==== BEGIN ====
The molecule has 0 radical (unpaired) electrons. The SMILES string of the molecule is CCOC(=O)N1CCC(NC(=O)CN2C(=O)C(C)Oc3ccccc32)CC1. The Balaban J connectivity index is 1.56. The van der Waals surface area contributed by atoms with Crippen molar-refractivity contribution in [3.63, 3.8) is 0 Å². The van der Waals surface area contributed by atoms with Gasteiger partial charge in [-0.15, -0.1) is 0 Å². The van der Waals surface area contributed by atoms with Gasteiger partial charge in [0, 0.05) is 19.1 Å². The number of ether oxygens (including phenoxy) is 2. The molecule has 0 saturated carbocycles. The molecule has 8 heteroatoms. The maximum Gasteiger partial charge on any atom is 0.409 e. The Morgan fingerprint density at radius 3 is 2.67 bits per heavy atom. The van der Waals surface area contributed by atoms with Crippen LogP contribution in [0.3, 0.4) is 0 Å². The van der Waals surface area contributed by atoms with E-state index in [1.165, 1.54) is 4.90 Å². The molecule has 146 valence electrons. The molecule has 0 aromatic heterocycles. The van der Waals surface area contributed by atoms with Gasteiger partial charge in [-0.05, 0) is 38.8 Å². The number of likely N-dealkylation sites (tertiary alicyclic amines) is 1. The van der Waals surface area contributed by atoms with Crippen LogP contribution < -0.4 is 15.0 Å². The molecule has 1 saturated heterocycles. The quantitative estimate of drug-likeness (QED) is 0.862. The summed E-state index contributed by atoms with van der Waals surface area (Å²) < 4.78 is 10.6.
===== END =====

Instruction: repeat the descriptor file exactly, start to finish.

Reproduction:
The molecule has 0 radical (unpaired) electrons. The SMILES string of the molecule is CCOC(=O)N1CCC(NC(=O)CN2C(=O)C(C)Oc3ccccc32)CC1. The Balaban J connectivity index is 1.56. The van der Waals surface area contributed by atoms with Crippen molar-refractivity contribution in [3.63, 3.8) is 0 Å². The van der Waals surface area contributed by atoms with Gasteiger partial charge in [-0.15, -0.1) is 0 Å². The van der Waals surface area contributed by atoms with Gasteiger partial charge in [0, 0.05) is 19.1 Å². The number of ether oxygens (including phenoxy) is 2. The molecule has 0 saturated carbocycles. The molecule has 8 heteroatoms. The maximum Gasteiger partial charge on any atom is 0.409 e. The Morgan fingerprint density at radius 3 is 2.67 bits per heavy atom. The van der Waals surface area contributed by atoms with Crippen LogP contribution in [0.3, 0.4) is 0 Å². The van der Waals surface area contributed by atoms with E-state index in [1.165, 1.54) is 4.90 Å². The molecule has 146 valence electrons. The molecule has 0 aromatic heterocycles. The van der Waals surface area contributed by atoms with Gasteiger partial charge in [-0.05, 0) is 38.8 Å². The number of likely N-dealkylation sites (tertiary alicyclic amines) is 1. The van der Waals surface area contributed by atoms with Crippen LogP contribution < -0.4 is 15.0 Å². The molecule has 1 saturated heterocycles. The quantitative estimate of drug-likeness (QED) is 0.862. The summed E-state index contributed by atoms with van der Waals surface area (Å²) < 4.78 is 10.6.